The shift in US Civil Society

When Joe Biden was chosen as the Democratic Party nominee, many young progressives were disappointed as he was an establishment politician with moderate views and willing to cut deals with Republicans. People were relieved when he defeated Donald Trump for the Presidency in November 2020 but they expected Obama era fiscally conservative policies to resurface. It’s important to understand how the neoliberalism of Obama and Biden became an intrinsic American phenomenon towards the end of the twentieth century.

The rise of the New Right and the Conservative Movement in the US led to the landslide victory of Ronald Reagan in 1980-81. American civil society at the time opposed large scale government intervention in the economy., The widespread assumption was that government regulations increase unemployment and tax cuts for companies allow them to invest more in human capital. Many Americans also believed that low deficits would lead to low inflation. This ideology started fading gradually as trickle-down economics proved ineffective as wealth was never passed from rich to poor. Simultaneously people started noticing that increased deficit spending doesn’t always lead to high inflation. 

One hundred days into the Biden administration, we see a shift from the moderate Democrat who was expected to compromise with Republicans on various issues. He had campaigned on giving stimulus checks to the lower middle class as a part of his American Rescue Plan. Most progressives were skeptical about Biden coming through on his campaign promises. But surprisingly he drafted the most comprehensive anti-poverty legislation since the New Deal of 1933. 

New Era of Social Democracy

In the Joint session of Congress, Biden’s speech made it crystal clear that he was the antithesis of Ronald Reagan. He laid out groundbreaking government spending programs. The American Families Plan will invest in future generations and could cut child poverty by 50%. Finally, an American President has openly declared that trickle-down economics has failed as a policy position. The post-Reagan era embraced the neoliberal agenda by making minor adjustments. The early signs under Biden are that the US is on the path of becoming a social democracy which seemed impossible at a certain point.

Social democracy is not socialism or democratic socialism as it does not hinge on collective ownership of means of production but rather a more equitable distribution of goods and services. It allows markets to grow but uses tax spending policies to fund social welfare in areas such as  education, healthcare and childcare. This is the biggest expansion of government in the US since 1968, when Lyndon B Johnson was in office. Biden needs to follow in Johnson’s footsteps to get most of his agenda passed. Like Biden, Johnson was a moderate from the South. The Southern Democrats were mostly opposed to any kind of civil rights legislation, due to the strict segregation laws in the South. After Kennedy’s assassination, the black community lost all hope as their fate was in the hands of a southerner. Johnson surprised many by passing not only key civil rights and voting rights legislation but also crucial healthcare programs like Medicare and Medicaid. Currently, in the US, the most important pieces of legislation is the For the People Act, which not only makes it easier for poor people to vote but also removes dark money from politics. Along with this policy reform, universal childcare and infrastructure are the most important policies that Biden must pursue.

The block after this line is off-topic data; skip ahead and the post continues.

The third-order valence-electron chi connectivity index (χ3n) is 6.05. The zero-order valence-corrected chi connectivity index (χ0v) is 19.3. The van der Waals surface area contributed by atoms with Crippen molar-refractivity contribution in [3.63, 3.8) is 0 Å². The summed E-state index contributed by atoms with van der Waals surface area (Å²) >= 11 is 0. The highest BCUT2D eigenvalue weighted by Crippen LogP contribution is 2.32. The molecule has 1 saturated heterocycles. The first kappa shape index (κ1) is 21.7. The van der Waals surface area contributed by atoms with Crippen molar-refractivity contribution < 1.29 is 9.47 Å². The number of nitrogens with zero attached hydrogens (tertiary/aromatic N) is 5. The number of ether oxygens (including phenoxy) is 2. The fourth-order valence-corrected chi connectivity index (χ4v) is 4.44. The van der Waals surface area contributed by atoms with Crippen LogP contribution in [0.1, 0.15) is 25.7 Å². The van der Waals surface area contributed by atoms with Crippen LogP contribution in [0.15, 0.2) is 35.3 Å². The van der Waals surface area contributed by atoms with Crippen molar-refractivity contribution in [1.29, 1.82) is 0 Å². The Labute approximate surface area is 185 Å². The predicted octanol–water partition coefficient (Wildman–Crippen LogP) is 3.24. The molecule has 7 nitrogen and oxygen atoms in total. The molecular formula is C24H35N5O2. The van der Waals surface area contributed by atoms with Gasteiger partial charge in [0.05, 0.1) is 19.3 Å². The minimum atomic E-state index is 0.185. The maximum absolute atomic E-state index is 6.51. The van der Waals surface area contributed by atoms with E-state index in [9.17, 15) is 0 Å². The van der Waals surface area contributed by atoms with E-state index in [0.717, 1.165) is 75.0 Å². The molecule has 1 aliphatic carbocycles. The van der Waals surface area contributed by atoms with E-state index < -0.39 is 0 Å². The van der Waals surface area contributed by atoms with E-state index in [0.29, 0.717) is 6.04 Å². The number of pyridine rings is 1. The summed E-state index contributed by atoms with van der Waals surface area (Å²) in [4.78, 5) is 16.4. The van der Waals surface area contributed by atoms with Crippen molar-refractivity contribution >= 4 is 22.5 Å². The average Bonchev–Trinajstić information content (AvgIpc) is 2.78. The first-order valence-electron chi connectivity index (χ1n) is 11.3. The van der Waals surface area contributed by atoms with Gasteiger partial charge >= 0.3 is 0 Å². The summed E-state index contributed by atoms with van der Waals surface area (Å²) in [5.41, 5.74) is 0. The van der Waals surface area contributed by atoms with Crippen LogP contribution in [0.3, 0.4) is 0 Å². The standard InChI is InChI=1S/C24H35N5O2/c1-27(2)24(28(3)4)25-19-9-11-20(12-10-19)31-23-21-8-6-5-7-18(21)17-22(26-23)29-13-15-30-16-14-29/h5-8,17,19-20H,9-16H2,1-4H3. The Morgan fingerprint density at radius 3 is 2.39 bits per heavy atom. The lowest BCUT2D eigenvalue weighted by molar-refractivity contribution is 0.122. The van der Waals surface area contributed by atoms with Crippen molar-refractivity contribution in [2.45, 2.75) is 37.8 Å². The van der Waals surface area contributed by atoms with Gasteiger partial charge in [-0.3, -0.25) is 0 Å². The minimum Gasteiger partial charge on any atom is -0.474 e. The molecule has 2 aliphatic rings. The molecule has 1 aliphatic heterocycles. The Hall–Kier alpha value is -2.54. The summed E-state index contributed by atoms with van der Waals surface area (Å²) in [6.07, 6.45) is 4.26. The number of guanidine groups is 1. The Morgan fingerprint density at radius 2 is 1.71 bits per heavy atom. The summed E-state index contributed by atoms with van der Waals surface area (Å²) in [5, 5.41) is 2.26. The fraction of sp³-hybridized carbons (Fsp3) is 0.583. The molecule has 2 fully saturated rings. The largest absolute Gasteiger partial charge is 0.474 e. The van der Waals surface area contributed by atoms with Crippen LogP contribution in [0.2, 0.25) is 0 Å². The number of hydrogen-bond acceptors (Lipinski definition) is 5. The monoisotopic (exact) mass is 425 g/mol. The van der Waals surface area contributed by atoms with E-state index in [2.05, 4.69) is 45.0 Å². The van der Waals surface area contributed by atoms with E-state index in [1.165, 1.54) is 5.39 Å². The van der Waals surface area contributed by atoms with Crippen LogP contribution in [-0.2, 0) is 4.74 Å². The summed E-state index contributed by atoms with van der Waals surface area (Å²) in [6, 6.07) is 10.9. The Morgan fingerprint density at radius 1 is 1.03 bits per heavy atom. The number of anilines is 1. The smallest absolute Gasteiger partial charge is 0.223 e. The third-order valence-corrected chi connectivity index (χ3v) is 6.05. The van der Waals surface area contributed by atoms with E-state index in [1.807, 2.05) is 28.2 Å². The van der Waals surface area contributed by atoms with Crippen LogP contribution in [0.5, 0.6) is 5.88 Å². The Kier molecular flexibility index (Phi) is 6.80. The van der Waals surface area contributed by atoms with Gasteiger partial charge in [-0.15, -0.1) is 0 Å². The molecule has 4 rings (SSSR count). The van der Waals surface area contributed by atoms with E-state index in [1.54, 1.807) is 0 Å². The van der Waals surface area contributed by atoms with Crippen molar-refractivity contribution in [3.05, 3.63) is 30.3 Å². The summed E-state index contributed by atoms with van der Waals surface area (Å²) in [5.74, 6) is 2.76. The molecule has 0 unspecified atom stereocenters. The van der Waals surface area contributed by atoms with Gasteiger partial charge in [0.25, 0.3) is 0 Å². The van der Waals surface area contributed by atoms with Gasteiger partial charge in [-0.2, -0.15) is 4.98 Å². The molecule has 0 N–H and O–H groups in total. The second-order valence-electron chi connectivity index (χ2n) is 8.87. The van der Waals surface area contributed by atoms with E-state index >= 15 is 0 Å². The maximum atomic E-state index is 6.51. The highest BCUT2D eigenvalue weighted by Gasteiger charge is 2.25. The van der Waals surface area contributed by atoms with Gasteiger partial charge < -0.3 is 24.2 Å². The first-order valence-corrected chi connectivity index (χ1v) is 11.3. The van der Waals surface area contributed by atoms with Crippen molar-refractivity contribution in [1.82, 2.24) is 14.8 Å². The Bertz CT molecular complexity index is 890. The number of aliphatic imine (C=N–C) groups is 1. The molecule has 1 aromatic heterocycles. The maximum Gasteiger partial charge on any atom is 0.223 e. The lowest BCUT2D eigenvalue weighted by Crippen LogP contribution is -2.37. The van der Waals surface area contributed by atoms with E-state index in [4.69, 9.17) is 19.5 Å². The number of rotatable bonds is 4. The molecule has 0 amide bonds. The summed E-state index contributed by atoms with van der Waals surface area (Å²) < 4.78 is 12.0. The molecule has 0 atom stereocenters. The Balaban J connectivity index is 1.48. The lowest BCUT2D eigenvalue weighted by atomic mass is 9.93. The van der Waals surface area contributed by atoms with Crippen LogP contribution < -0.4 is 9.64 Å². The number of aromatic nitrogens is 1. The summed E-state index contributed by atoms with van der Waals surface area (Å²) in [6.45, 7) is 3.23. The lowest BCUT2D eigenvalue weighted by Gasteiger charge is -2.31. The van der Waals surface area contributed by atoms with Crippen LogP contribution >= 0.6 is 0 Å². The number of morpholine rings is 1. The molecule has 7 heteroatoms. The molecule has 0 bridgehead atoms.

The Legislative Hurdles

The principal obstacles to Biden’s agenda are some conservative Democrats and all Republicans in the Senate who will block any legislation through the filibuster. It allows the Senate to debate bills for as long as possible. Sixty votes are required for cloture in order to end debate. So if there are less than sixty votes to end debate the legislation is blocked by the minority. It was previously only used to block civil rights legislation, but nowadays all legislation can be blocked in this way. Johnson’s success was based on his ability to use his influence and powers of intimidation to break the Southern filibuster. Republicans at that time were open to working with the other side. After Donald Trump’s polarisation, any Republican working with Democrats will be classified as ‘too liberal’. The only way Biden can successfully create some version of social democracy is to abolish the filibuster and pass legislation with a simple majority. With a split senate, Conservative Democrats like Joe Manchin are standing in the way of this measure. The path to social democracy lies in the hands of a minority in the legislature. That is why Biden needs to use his lifelong political experience and keep fighting for the agenda he has laid out. This will be one of the toughest challenges after the first hundred days of his presidency.

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